In the present example, there is a fire in or around the second container 7, which causes the second material strip 2 to swell or expand due to the heat of the fire. The swelled or expanded condition of the intumescent material strip 2 can be schematically seen in comparison to the initial unexpanded condition of the other strips 1, 3 and 4 in the side view of FIG. 2, as sensed or detected by the sensor 13. If a computer algorithm or a person monitoring the image signal output by the sensor (e.g. camera) 13 “sees” or recognizes the expanded condition of the material strip 2 in comparison to the original unexpanded condition of the strips, then the computer algorithm or the person can unambiguously conclude that there is a high-temperature condition, e.g. a fire, at the location of the material strip 2, corresponding to the location of the second container 7. In response thereto, the computer algorithm or the person can then trigger an appropriate fire extinguishing system or take other appropriate steps.

While the above description and the view of FIG. 2 relate to the sensor 13, it should be understood that the sensor 14 on the opposite end wall 12 of the compartment 5 operates in a similar manner, while simply providing the opposite view of the intumescent material strips 1, 2, 3 and 4. In this regard, the image information provided by the sensor 14 can be used for redundancy or for secondary configuration of the information provided by the sensor 13. Alternatively, the two sensors 13 and 14 could respectively detect different sets or groups of the thermally reactive elements.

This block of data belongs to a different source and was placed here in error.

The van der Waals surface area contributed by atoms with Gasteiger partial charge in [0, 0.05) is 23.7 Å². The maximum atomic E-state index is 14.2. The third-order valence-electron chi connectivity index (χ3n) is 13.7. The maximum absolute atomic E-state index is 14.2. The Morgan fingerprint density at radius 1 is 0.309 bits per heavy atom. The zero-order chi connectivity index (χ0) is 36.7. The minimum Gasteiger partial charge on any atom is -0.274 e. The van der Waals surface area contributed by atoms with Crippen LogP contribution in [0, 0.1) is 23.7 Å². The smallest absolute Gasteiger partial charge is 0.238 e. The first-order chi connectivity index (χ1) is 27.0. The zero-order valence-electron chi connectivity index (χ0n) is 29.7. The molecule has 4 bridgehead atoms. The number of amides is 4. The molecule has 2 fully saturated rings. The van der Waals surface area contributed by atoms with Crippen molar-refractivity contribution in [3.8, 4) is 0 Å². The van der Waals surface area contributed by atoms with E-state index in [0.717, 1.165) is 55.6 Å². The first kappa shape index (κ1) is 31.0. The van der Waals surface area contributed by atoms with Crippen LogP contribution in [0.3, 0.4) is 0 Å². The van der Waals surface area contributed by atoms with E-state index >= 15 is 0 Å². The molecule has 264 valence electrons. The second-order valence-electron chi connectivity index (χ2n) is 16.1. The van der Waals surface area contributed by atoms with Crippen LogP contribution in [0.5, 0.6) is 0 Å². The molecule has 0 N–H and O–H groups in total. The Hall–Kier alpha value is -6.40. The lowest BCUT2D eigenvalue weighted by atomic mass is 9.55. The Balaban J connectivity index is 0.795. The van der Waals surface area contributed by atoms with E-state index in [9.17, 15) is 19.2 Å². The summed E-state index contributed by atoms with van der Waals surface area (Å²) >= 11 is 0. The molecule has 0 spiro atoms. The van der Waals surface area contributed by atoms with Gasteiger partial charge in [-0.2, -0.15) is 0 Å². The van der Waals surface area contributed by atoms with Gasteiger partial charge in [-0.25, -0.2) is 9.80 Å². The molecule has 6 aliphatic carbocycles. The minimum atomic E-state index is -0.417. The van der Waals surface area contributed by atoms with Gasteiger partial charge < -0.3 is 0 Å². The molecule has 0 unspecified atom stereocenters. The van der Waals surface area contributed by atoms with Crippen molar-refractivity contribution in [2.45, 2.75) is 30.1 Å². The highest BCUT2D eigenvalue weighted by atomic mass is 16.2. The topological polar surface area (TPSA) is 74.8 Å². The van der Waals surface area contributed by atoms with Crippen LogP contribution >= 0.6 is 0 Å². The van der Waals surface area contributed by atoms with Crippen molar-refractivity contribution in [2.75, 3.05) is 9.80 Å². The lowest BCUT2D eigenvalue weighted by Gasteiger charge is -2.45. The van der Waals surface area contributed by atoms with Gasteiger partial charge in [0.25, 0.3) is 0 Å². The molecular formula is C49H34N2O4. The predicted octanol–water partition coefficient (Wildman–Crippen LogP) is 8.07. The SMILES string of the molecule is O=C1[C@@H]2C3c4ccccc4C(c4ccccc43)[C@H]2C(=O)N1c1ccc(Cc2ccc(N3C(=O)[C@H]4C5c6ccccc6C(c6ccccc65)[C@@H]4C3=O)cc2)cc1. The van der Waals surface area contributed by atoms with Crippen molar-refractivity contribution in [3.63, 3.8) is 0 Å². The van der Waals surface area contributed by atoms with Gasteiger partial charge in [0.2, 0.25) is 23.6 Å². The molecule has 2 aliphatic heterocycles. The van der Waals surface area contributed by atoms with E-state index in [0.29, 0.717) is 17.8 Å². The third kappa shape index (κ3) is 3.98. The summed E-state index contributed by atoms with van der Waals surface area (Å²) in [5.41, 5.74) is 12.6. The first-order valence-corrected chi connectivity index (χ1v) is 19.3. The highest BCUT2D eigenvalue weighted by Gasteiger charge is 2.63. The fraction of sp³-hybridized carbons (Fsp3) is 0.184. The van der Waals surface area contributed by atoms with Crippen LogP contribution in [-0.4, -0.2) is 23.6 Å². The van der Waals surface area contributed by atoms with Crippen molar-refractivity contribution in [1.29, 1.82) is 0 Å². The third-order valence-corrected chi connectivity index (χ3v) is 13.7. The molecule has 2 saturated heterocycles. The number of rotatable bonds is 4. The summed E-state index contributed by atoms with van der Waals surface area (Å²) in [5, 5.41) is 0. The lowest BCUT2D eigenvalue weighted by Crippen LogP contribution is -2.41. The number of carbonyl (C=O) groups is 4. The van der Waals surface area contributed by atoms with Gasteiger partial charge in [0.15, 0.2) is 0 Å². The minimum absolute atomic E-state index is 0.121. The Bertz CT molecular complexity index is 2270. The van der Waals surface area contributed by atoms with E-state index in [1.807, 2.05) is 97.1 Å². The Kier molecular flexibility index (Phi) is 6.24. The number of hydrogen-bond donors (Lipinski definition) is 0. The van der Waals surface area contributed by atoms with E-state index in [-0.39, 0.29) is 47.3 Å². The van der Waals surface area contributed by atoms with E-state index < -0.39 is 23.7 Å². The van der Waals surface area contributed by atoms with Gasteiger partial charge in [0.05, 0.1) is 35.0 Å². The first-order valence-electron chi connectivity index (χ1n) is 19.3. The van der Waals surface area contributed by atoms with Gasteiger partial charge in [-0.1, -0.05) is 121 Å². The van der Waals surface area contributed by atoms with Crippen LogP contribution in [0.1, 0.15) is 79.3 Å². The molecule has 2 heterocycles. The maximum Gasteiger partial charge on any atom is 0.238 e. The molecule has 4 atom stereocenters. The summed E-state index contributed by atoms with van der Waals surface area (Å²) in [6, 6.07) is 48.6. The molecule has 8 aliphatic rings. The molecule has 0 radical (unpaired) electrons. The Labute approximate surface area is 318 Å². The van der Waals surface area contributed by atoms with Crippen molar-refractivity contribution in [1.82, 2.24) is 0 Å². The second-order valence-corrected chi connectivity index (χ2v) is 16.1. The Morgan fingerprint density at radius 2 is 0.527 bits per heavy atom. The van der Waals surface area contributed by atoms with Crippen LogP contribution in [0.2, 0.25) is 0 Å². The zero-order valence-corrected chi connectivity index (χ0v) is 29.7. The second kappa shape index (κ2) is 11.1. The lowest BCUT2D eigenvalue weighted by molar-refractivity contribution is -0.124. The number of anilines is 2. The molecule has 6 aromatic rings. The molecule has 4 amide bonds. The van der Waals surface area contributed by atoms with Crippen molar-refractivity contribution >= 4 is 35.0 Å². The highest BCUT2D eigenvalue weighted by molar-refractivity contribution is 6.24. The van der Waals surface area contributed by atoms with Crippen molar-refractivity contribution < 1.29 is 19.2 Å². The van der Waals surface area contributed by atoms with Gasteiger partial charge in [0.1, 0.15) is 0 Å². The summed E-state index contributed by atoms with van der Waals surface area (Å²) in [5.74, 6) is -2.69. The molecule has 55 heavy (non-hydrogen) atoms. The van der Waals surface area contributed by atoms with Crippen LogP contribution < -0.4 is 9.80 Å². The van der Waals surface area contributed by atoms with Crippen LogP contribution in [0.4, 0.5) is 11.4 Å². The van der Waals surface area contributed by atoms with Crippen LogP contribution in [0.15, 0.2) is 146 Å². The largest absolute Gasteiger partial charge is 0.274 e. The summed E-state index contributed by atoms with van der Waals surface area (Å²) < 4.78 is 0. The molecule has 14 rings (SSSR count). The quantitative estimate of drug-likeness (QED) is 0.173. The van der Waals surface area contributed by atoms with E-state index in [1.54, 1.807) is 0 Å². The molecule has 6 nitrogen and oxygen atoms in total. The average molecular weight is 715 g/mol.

In order to enhance the recognition ability of the expanded condition of the respective intumescent material strips 1, 2, 3 and 4, the inventive apparatus may further include light sources or optical targets 15, 16, 17 and 18 arranged on the end wall 12 opposite the sensor or camera 13. Particularly, the light sources or optical targets 15, 16, 17 and 18 are respectively arranged along lines of sight extending from the sensor 13 respectively along the individual material strips 1, 2, 3 and 4, at such a position so that the respective light source or optical target 15, 16, 17 or 18 is “visible” to the sensor 13 when the respective material strip 1, 2, 3 or 4 is in its initial unexpanded condition, but that the respective light source or optical target becomes partially or entirely blocked by the respective material strip in its expanded condition.

Thus, the sensor 13 can unambiguously sense whether the respective light source or optical target 15, 16, 17 or 18 remains visible in its field of view, or is blocked by an expanded condition of a respective one of the material strips 1, 2, 3 or 4. In the particular example presented here, in which a fire in or around the second container 7 has triggered the second material strip 2 to expand as shown in FIG. 2, the light sources or optical targets 15, 17 and 18 remain visible to the sensor 13, while the light source or optical target 16 is blocked by the expanded condition of the second material strip 2.